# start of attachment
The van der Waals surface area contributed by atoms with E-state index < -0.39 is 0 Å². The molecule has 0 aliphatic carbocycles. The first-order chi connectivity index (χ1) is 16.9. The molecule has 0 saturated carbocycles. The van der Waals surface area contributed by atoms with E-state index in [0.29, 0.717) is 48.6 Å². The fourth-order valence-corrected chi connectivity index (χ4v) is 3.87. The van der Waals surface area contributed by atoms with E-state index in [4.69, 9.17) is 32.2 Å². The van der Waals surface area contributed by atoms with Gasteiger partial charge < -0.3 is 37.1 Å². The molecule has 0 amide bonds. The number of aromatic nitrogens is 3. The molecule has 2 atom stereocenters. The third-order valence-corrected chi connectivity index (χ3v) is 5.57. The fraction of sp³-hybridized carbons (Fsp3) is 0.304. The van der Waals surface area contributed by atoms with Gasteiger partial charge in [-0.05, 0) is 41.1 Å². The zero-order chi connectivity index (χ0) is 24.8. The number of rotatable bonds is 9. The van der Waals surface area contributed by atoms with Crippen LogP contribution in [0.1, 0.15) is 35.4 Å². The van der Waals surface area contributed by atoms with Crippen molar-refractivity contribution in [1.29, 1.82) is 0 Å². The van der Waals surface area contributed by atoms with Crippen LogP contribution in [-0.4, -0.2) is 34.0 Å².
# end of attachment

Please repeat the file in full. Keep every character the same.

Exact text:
The van der Waals surface area contributed by atoms with E-state index < -0.39 is 0 Å². The molecule has 0 aliphatic carbocycles. The first-order chi connectivity index (χ1) is 16.9. The molecule has 0 saturated carbocycles. The van der Waals surface area contributed by atoms with E-state index in [0.29, 0.717) is 48.6 Å². The fourth-order valence-corrected chi connectivity index (χ4v) is 3.87. The van der Waals surface area contributed by atoms with E-state index in [4.69, 9.17) is 32.2 Å². The van der Waals surface area contributed by atoms with Gasteiger partial charge < -0.3 is 37.1 Å². The molecule has 0 amide bonds. The number of aromatic nitrogens is 3. The molecule has 2 atom stereocenters. The third-order valence-corrected chi connectivity index (χ3v) is 5.57. The fraction of sp³-hybridized carbons (Fsp3) is 0.304. The van der Waals surface area contributed by atoms with Gasteiger partial charge in [-0.05, 0) is 41.1 Å². The zero-order chi connectivity index (χ0) is 24.8. The number of rotatable bonds is 9. The van der Waals surface area contributed by atoms with Crippen LogP contribution in [0.1, 0.15) is 35.4 Å². The van der Waals surface area contributed by atoms with Crippen molar-refractivity contribution in [1.29, 1.82) is 0 Å². The van der Waals surface area contributed by atoms with Crippen LogP contribution in [-0.4, -0.2) is 34.0 Å².